In this Feb. 27, 2015 file photo, shop manager Debbie Armstrong adjusts a two tone Roman Originals dress in a window display at a Roman Originals shop in Lichfield, England. Over the course of a few days, the debate over whether the dress sold by Roman Originals, a U.K. clothing-store chain, was blue and black or white and gold stirred social networks and led to a frenzy that extended to traditional media.
In this Feb. 27, 2015 file photo, shop manager Debbie Armstrong adjusts a two tone Roman Originals dress in a window display at a Roman Originals shop in Lichfield, England. Over the course of a few days, the debate over whether the dress sold by Roman Originals, a U.K. clothing-store chain, was blue and black or white and gold stirred social networks and led to a frenzy that extended to traditional media. Rui Vieira AP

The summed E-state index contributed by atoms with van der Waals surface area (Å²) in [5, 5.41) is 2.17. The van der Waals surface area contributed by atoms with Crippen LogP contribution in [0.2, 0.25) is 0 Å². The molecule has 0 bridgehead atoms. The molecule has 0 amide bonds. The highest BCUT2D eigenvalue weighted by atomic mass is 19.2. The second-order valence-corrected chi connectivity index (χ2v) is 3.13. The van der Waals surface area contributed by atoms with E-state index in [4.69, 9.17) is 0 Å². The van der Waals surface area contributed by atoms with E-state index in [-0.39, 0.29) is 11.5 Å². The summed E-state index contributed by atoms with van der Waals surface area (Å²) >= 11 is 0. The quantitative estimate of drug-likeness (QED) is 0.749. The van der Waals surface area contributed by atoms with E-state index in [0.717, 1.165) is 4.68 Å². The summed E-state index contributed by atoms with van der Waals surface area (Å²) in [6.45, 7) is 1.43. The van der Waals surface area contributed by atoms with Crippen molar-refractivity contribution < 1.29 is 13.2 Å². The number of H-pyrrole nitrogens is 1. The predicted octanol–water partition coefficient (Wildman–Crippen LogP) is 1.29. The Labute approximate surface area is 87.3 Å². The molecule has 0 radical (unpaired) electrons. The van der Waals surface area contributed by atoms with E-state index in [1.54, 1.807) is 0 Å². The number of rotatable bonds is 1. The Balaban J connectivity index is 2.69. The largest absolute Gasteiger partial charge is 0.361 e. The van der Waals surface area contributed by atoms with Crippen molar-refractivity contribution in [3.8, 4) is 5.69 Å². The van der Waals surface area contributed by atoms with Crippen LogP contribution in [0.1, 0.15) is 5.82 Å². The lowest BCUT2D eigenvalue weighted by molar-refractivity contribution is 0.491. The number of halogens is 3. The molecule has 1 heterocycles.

In this Feb. 27, 2015 file photo, shop manager Debbie Armstrong adjusts a two tone Roman Originals dress in a window display at a Roman Originals shop in Lichfield, England. Over the course of a few days, the debate over whether the dress sold by Roman Originals, a U.K. clothing-store chain, was blue and black or white and gold stirred social networks and led to a frenzy that extended to traditional media. Rui Vieira AP

What we can learn from the blue and black dress

May 17, 2016 11:45 AM